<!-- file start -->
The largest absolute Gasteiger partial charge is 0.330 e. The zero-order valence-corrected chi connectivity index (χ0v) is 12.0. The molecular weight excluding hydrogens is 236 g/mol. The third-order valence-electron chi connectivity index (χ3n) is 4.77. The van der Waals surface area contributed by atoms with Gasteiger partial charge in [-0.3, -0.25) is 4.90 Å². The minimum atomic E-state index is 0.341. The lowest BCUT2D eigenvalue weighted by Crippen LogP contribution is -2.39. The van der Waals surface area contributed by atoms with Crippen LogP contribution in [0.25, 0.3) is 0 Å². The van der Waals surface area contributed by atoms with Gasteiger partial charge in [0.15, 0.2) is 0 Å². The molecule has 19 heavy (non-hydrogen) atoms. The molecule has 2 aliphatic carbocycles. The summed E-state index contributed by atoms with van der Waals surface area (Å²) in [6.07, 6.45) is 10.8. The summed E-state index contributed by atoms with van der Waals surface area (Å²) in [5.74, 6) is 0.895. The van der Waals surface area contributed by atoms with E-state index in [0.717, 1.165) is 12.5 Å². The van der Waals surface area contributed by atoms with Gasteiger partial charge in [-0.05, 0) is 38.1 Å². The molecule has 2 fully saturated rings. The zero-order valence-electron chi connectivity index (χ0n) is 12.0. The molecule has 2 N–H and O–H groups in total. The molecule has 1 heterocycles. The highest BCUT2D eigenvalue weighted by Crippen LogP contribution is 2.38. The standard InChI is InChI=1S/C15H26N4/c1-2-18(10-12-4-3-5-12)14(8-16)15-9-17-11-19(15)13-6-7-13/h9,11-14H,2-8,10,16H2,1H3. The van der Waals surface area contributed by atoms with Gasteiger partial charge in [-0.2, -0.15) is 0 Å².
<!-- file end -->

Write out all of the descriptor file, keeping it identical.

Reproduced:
The largest absolute Gasteiger partial charge is 0.330 e. The zero-order valence-corrected chi connectivity index (χ0v) is 12.0. The molecular weight excluding hydrogens is 236 g/mol. The third-order valence-electron chi connectivity index (χ3n) is 4.77. The van der Waals surface area contributed by atoms with Gasteiger partial charge in [-0.3, -0.25) is 4.90 Å². The minimum atomic E-state index is 0.341. The lowest BCUT2D eigenvalue weighted by Crippen LogP contribution is -2.39. The van der Waals surface area contributed by atoms with Crippen LogP contribution in [0.25, 0.3) is 0 Å². The van der Waals surface area contributed by atoms with Gasteiger partial charge in [0.15, 0.2) is 0 Å². The molecule has 19 heavy (non-hydrogen) atoms. The molecule has 2 aliphatic carbocycles. The summed E-state index contributed by atoms with van der Waals surface area (Å²) in [6.07, 6.45) is 10.8. The summed E-state index contributed by atoms with van der Waals surface area (Å²) in [5.74, 6) is 0.895. The van der Waals surface area contributed by atoms with E-state index in [0.717, 1.165) is 12.5 Å². The van der Waals surface area contributed by atoms with Gasteiger partial charge in [-0.05, 0) is 38.1 Å². The molecule has 2 fully saturated rings. The zero-order valence-electron chi connectivity index (χ0n) is 12.0. The molecule has 2 N–H and O–H groups in total. The molecule has 1 heterocycles. The highest BCUT2D eigenvalue weighted by Crippen LogP contribution is 2.38. The standard InChI is InChI=1S/C15H26N4/c1-2-18(10-12-4-3-5-12)14(8-16)15-9-17-11-19(15)13-6-7-13/h9,11-14H,2-8,10,16H2,1H3. The van der Waals surface area contributed by atoms with Gasteiger partial charge in [-0.2, -0.15) is 0 Å².